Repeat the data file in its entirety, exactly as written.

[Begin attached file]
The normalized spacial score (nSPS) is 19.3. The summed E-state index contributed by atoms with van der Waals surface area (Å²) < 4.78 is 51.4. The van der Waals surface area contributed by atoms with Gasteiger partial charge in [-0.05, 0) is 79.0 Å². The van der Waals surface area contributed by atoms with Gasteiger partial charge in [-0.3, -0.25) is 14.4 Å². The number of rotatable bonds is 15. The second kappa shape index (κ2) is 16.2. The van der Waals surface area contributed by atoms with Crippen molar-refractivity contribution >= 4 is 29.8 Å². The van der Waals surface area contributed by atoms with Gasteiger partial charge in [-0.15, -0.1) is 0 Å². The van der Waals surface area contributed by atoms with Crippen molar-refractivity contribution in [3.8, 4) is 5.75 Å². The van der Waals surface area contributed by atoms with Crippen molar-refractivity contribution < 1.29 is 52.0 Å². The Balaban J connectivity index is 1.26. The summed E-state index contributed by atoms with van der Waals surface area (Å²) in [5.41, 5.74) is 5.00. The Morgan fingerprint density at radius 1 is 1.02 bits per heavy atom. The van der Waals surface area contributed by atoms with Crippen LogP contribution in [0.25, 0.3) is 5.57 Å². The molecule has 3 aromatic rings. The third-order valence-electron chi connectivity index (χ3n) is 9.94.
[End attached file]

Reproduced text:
The normalized spacial score (nSPS) is 19.3. The summed E-state index contributed by atoms with van der Waals surface area (Å²) < 4.78 is 51.4. The van der Waals surface area contributed by atoms with Gasteiger partial charge in [-0.05, 0) is 79.0 Å². The van der Waals surface area contributed by atoms with Gasteiger partial charge in [-0.3, -0.25) is 14.4 Å². The number of rotatable bonds is 15. The second kappa shape index (κ2) is 16.2. The van der Waals surface area contributed by atoms with Crippen molar-refractivity contribution >= 4 is 29.8 Å². The van der Waals surface area contributed by atoms with Gasteiger partial charge in [-0.15, -0.1) is 0 Å². The van der Waals surface area contributed by atoms with Crippen molar-refractivity contribution in [3.8, 4) is 5.75 Å². The van der Waals surface area contributed by atoms with Crippen molar-refractivity contribution < 1.29 is 52.0 Å². The Balaban J connectivity index is 1.26. The summed E-state index contributed by atoms with van der Waals surface area (Å²) in [5.41, 5.74) is 5.00. The Morgan fingerprint density at radius 1 is 1.02 bits per heavy atom. The van der Waals surface area contributed by atoms with Crippen LogP contribution in [0.25, 0.3) is 5.57 Å². The molecule has 3 aromatic rings. The third-order valence-electron chi connectivity index (χ3n) is 9.94.